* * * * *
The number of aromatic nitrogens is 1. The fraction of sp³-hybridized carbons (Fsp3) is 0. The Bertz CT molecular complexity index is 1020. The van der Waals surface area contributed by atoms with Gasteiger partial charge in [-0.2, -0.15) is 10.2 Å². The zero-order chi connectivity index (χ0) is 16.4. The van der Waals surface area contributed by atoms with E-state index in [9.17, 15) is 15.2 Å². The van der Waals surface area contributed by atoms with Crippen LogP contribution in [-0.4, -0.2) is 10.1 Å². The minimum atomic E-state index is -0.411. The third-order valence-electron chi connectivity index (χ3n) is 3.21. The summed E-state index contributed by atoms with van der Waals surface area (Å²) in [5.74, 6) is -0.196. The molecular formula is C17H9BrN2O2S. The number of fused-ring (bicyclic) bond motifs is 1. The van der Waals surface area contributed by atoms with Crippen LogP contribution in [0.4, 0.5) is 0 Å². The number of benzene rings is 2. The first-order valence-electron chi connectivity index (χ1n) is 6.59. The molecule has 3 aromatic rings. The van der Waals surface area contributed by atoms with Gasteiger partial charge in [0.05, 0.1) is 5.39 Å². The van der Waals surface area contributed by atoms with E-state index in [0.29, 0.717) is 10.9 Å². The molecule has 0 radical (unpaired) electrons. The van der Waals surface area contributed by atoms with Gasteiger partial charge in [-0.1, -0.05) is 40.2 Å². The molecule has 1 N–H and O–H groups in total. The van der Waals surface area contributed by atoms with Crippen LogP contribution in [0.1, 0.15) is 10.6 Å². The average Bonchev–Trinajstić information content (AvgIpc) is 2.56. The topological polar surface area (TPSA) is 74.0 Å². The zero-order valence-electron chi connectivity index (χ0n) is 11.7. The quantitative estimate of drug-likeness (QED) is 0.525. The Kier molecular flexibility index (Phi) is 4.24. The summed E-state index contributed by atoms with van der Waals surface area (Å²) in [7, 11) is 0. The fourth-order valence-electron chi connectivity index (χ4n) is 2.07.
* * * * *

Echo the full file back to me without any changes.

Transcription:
The number of aromatic nitrogens is 1. The fraction of sp³-hybridized carbons (Fsp3) is 0. The Bertz CT molecular complexity index is 1020. The van der Waals surface area contributed by atoms with Gasteiger partial charge in [-0.2, -0.15) is 10.2 Å². The zero-order chi connectivity index (χ0) is 16.4. The van der Waals surface area contributed by atoms with E-state index in [9.17, 15) is 15.2 Å². The van der Waals surface area contributed by atoms with Crippen LogP contribution in [-0.4, -0.2) is 10.1 Å². The minimum atomic E-state index is -0.411. The third-order valence-electron chi connectivity index (χ3n) is 3.21. The summed E-state index contributed by atoms with van der Waals surface area (Å²) in [5.74, 6) is -0.196. The molecular formula is C17H9BrN2O2S. The number of fused-ring (bicyclic) bond motifs is 1. The van der Waals surface area contributed by atoms with Crippen LogP contribution in [0.4, 0.5) is 0 Å². The number of benzene rings is 2. The first-order valence-electron chi connectivity index (χ1n) is 6.59. The molecule has 3 aromatic rings. The van der Waals surface area contributed by atoms with Gasteiger partial charge in [0.05, 0.1) is 5.39 Å². The van der Waals surface area contributed by atoms with E-state index in [0.29, 0.717) is 10.9 Å². The molecule has 0 radical (unpaired) electrons. The van der Waals surface area contributed by atoms with Gasteiger partial charge in [-0.1, -0.05) is 40.2 Å². The molecule has 1 N–H and O–H groups in total. The van der Waals surface area contributed by atoms with Crippen LogP contribution in [0.1, 0.15) is 10.6 Å². The average Bonchev–Trinajstić information content (AvgIpc) is 2.56. The topological polar surface area (TPSA) is 74.0 Å². The zero-order valence-electron chi connectivity index (χ0n) is 11.7. The quantitative estimate of drug-likeness (QED) is 0.525. The Kier molecular flexibility index (Phi) is 4.24. The summed E-state index contributed by atoms with van der Waals surface area (Å²) in [7, 11) is 0. The fourth-order valence-electron chi connectivity index (χ4n) is 2.07.